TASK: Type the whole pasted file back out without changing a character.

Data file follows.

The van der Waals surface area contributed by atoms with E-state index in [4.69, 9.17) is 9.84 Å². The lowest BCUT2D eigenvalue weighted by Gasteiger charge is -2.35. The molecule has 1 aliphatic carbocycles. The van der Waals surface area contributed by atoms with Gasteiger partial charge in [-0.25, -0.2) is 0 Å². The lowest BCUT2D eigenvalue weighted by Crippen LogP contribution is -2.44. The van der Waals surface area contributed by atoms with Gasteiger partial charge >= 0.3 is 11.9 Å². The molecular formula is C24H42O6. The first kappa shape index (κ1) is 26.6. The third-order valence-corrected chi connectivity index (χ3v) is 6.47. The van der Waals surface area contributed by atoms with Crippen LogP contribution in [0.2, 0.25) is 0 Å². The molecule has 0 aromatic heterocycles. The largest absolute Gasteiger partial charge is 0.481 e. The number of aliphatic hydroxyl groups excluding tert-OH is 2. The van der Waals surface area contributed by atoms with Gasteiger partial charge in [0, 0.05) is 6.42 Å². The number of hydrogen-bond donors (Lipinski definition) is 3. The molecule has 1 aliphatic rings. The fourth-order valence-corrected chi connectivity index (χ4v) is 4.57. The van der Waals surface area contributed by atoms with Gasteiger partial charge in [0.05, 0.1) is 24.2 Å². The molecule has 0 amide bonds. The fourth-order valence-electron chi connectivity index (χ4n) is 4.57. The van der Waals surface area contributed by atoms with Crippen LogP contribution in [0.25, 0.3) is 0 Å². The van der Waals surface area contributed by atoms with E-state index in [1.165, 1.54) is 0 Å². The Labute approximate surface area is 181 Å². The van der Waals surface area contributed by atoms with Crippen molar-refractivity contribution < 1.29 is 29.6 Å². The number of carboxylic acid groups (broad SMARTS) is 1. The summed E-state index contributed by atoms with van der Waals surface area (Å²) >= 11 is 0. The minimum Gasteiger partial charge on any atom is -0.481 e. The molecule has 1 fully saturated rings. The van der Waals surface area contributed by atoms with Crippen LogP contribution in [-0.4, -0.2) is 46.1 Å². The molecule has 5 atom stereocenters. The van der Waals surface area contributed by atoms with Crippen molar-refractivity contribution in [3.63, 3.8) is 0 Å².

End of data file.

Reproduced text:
The van der Waals surface area contributed by atoms with E-state index in [4.69, 9.17) is 9.84 Å². The lowest BCUT2D eigenvalue weighted by Gasteiger charge is -2.35. The molecule has 1 aliphatic carbocycles. The van der Waals surface area contributed by atoms with Gasteiger partial charge in [-0.25, -0.2) is 0 Å². The lowest BCUT2D eigenvalue weighted by Crippen LogP contribution is -2.44. The van der Waals surface area contributed by atoms with Gasteiger partial charge >= 0.3 is 11.9 Å². The molecular formula is C24H42O6. The first kappa shape index (κ1) is 26.6. The third-order valence-corrected chi connectivity index (χ3v) is 6.47. The van der Waals surface area contributed by atoms with Crippen LogP contribution in [0.2, 0.25) is 0 Å². The molecule has 0 aromatic heterocycles. The largest absolute Gasteiger partial charge is 0.481 e. The number of aliphatic hydroxyl groups excluding tert-OH is 2. The van der Waals surface area contributed by atoms with Gasteiger partial charge in [0, 0.05) is 6.42 Å². The number of hydrogen-bond donors (Lipinski definition) is 3. The molecule has 1 aliphatic rings. The fourth-order valence-corrected chi connectivity index (χ4v) is 4.57. The van der Waals surface area contributed by atoms with Gasteiger partial charge in [0.05, 0.1) is 24.2 Å². The molecule has 0 amide bonds. The fourth-order valence-electron chi connectivity index (χ4n) is 4.57. The van der Waals surface area contributed by atoms with Crippen LogP contribution in [0.25, 0.3) is 0 Å². The van der Waals surface area contributed by atoms with E-state index in [1.165, 1.54) is 0 Å². The Labute approximate surface area is 181 Å². The van der Waals surface area contributed by atoms with Crippen molar-refractivity contribution < 1.29 is 29.6 Å². The number of carboxylic acid groups (broad SMARTS) is 1. The summed E-state index contributed by atoms with van der Waals surface area (Å²) >= 11 is 0. The minimum Gasteiger partial charge on any atom is -0.481 e. The molecule has 1 fully saturated rings. The van der Waals surface area contributed by atoms with Crippen LogP contribution in [-0.4, -0.2) is 46.1 Å². The molecule has 5 atom stereocenters. The van der Waals surface area contributed by atoms with Crippen molar-refractivity contribution in [3.63, 3.8) is 0 Å².